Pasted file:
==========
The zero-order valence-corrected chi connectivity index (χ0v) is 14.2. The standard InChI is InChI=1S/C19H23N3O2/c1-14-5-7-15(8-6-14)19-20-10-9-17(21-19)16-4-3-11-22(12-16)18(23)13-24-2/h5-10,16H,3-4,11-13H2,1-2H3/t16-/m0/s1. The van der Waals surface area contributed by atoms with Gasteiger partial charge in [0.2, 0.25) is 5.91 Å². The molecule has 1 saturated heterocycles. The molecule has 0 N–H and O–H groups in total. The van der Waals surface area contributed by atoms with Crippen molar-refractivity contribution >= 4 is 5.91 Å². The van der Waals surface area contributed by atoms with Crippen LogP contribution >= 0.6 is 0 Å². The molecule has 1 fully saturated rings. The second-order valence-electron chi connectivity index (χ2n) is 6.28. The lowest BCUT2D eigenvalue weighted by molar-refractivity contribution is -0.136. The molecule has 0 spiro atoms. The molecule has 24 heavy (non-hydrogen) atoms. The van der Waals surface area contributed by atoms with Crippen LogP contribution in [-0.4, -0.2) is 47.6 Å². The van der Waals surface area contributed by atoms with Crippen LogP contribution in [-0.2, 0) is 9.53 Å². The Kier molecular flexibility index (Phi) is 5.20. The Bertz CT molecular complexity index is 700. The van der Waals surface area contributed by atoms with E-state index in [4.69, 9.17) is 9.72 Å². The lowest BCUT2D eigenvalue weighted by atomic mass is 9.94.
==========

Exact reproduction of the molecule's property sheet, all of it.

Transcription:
The zero-order valence-corrected chi connectivity index (χ0v) is 14.2. The standard InChI is InChI=1S/C19H23N3O2/c1-14-5-7-15(8-6-14)19-20-10-9-17(21-19)16-4-3-11-22(12-16)18(23)13-24-2/h5-10,16H,3-4,11-13H2,1-2H3/t16-/m0/s1. The van der Waals surface area contributed by atoms with Gasteiger partial charge in [0.2, 0.25) is 5.91 Å². The molecule has 1 saturated heterocycles. The molecule has 0 N–H and O–H groups in total. The van der Waals surface area contributed by atoms with Crippen molar-refractivity contribution >= 4 is 5.91 Å². The van der Waals surface area contributed by atoms with Crippen LogP contribution >= 0.6 is 0 Å². The molecule has 1 fully saturated rings. The second-order valence-electron chi connectivity index (χ2n) is 6.28. The lowest BCUT2D eigenvalue weighted by molar-refractivity contribution is -0.136. The molecule has 0 spiro atoms. The molecule has 24 heavy (non-hydrogen) atoms. The van der Waals surface area contributed by atoms with Crippen LogP contribution in [-0.4, -0.2) is 47.6 Å². The van der Waals surface area contributed by atoms with Crippen LogP contribution in [-0.2, 0) is 9.53 Å². The Kier molecular flexibility index (Phi) is 5.20. The Bertz CT molecular complexity index is 700. The van der Waals surface area contributed by atoms with E-state index in [4.69, 9.17) is 9.72 Å². The lowest BCUT2D eigenvalue weighted by atomic mass is 9.94.